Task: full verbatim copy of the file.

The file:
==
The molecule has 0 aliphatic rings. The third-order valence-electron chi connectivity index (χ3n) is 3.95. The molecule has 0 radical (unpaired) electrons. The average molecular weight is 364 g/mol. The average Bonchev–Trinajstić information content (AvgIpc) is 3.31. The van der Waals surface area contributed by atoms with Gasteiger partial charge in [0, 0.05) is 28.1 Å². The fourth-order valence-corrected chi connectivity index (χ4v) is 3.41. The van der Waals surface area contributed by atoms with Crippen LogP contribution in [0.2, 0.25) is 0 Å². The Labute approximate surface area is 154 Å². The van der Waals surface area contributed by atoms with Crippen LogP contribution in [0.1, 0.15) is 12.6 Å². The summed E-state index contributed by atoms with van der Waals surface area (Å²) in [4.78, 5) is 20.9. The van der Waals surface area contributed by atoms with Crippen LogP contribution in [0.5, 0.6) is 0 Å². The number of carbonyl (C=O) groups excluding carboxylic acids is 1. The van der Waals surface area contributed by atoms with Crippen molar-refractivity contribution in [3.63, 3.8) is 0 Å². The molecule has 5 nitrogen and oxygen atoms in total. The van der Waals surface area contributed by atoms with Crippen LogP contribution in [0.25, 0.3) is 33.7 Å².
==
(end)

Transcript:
The molecule has 0 aliphatic rings. The third-order valence-electron chi connectivity index (χ3n) is 3.95. The molecule has 0 radical (unpaired) electrons. The average molecular weight is 364 g/mol. The average Bonchev–Trinajstić information content (AvgIpc) is 3.31. The van der Waals surface area contributed by atoms with Gasteiger partial charge in [0, 0.05) is 28.1 Å². The fourth-order valence-corrected chi connectivity index (χ4v) is 3.41. The van der Waals surface area contributed by atoms with Crippen LogP contribution in [0.2, 0.25) is 0 Å². The Labute approximate surface area is 154 Å². The van der Waals surface area contributed by atoms with Crippen LogP contribution in [0.1, 0.15) is 12.6 Å². The summed E-state index contributed by atoms with van der Waals surface area (Å²) in [4.78, 5) is 20.9. The van der Waals surface area contributed by atoms with Crippen LogP contribution in [0.5, 0.6) is 0 Å². The number of carbonyl (C=O) groups excluding carboxylic acids is 1. The van der Waals surface area contributed by atoms with Crippen molar-refractivity contribution in [3.63, 3.8) is 0 Å². The molecule has 5 nitrogen and oxygen atoms in total. The van der Waals surface area contributed by atoms with Crippen LogP contribution in [0.25, 0.3) is 33.7 Å².